Barnes & Noble Finds 'Numerous' Improperly Backdated Stock Options

Barnes & Noble said on Wednesday a special committee found numerous instances of improperly dated stock option grants and the company would need to make an adjustment decreasing its retained earnings by $22.8 million.

Barnes & Noble said the misdated stock option grants stemmed from administrative delays and poor record keeping.

The committee also said Barnes & Noble would need to take a charge due to the revised measurement dates and that the gross amount of the price differences was $45.5 million.

The company's officers will voluntarily pay $1.98 million to help make up the price difference.

Barnes & Noble said the committee reviewed stock option grants issued to more than 3,300 employees between 1996 and 2006 and found no evidence of fraudulent conduct as its dating and pricing practices were "applied uniformly" and were not intended to benefit any individuals or select group.

The bookseller also said it will record an adjustment of $200,000 to raise noncash compensation expense in the fourth quarter.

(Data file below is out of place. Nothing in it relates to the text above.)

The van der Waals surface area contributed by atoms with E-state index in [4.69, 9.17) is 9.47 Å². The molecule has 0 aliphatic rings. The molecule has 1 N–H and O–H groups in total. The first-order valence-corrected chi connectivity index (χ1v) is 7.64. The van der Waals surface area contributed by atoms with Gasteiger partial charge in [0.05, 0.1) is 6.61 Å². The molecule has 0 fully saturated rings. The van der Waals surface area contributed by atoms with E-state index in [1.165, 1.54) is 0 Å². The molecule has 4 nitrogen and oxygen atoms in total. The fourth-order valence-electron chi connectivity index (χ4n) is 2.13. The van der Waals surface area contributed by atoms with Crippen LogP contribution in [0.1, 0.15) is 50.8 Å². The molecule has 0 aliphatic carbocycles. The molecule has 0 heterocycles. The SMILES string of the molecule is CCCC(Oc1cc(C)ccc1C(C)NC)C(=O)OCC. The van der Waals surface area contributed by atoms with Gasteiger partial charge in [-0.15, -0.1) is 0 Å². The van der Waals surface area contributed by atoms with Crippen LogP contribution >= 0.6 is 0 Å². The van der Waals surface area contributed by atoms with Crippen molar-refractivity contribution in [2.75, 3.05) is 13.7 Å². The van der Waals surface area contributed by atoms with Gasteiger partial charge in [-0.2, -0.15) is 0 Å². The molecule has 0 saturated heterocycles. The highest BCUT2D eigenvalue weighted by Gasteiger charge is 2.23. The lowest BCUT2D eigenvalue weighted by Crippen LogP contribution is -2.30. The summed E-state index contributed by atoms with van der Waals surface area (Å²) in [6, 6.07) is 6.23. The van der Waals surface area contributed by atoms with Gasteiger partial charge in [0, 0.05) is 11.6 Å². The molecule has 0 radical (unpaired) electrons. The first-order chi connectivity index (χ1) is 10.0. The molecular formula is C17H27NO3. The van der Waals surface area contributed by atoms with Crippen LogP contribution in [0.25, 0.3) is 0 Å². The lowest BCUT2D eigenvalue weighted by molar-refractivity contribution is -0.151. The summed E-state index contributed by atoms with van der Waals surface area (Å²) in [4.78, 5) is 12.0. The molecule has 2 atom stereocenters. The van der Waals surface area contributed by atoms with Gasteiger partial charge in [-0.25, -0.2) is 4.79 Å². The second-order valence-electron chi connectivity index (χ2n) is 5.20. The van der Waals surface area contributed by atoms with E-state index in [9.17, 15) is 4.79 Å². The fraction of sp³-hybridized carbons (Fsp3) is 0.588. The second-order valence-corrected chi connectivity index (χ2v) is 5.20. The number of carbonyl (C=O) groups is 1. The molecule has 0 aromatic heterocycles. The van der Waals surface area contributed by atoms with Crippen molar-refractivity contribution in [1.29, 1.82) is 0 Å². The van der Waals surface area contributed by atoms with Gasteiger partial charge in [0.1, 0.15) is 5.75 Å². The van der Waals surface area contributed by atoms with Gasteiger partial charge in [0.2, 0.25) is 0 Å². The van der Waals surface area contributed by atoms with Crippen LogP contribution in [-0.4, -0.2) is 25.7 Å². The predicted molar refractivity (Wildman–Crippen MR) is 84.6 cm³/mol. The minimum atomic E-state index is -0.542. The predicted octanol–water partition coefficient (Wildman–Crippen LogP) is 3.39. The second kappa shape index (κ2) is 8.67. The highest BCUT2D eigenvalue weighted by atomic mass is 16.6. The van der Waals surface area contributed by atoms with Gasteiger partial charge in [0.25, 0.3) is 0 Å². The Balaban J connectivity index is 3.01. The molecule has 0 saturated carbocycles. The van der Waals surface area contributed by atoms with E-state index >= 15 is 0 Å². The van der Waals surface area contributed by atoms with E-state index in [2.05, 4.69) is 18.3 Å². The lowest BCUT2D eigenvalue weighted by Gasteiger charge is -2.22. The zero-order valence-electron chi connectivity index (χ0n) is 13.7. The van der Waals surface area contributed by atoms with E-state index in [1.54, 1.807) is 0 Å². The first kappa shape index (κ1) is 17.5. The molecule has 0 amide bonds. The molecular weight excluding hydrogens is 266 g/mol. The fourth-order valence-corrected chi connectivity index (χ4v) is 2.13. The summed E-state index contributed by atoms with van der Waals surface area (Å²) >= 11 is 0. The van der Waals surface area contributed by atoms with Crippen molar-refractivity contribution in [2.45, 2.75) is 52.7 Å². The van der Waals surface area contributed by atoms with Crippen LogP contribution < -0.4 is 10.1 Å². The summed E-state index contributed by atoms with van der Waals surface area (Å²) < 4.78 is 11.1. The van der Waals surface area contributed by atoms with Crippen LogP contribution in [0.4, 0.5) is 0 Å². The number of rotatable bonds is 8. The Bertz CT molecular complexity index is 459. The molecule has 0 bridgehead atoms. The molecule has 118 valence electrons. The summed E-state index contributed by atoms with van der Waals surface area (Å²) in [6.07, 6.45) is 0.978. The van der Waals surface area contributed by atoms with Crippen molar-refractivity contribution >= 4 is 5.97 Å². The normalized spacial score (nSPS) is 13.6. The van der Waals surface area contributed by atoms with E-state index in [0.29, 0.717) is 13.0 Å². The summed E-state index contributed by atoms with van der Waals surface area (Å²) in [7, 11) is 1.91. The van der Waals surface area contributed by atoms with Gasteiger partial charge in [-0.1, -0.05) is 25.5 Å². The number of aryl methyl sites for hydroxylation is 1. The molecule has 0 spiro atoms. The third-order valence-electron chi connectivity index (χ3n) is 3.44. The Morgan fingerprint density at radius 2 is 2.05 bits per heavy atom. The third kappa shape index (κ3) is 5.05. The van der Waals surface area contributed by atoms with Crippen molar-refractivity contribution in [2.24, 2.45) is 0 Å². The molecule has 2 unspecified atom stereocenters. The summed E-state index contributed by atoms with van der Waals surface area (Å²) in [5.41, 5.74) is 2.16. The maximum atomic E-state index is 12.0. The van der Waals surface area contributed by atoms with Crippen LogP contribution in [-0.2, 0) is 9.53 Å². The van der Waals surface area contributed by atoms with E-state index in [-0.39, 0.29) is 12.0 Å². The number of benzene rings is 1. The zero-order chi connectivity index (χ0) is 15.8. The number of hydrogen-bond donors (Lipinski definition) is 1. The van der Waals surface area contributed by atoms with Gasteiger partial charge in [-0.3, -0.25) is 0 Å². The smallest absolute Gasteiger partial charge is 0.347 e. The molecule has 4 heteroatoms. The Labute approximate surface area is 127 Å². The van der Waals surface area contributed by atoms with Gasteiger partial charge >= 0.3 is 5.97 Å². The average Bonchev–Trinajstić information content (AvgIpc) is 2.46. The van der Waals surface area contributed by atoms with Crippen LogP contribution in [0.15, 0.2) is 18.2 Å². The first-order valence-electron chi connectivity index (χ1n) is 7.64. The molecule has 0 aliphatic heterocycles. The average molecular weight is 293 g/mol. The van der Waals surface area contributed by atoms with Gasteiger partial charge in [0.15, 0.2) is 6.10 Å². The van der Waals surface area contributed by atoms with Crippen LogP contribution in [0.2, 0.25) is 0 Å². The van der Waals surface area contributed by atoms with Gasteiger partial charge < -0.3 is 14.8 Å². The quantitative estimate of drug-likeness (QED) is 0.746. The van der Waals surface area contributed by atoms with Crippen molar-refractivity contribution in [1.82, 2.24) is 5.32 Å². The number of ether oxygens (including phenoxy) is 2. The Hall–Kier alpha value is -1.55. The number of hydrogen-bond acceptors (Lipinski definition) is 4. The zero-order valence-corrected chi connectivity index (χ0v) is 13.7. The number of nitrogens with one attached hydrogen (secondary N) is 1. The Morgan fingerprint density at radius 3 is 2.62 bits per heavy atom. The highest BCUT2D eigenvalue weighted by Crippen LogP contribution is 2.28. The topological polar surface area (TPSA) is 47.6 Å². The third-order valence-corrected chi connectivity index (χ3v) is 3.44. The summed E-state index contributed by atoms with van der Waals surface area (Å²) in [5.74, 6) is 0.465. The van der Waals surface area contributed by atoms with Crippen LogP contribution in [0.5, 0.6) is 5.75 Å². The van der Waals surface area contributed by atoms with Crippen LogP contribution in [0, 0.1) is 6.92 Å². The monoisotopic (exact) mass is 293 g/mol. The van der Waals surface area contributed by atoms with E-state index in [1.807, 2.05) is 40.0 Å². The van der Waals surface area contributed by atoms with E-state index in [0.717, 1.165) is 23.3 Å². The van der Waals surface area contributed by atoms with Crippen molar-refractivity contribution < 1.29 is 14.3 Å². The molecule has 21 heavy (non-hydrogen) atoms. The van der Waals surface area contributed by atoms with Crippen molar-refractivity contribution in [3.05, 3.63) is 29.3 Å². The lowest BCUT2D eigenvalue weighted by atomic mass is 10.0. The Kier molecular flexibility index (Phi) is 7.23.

Jeffries & Co. analyst Tim Allen said the news should have little impact on Barnes & Noble stock and said the resolution represents a step in the right direction for the beleaguered book seller.

"If anything, it's a positive," said Allen, who has a "hold" rating on Barnes & Noble stock.

"Their share repurchases have been put on hold pending the outcome of this investigation. This just means they're getting close to buying back stock."

Last month, Barnes & Noble expected legal expenses stemming from the investigation to range between $4 million and $6 million.

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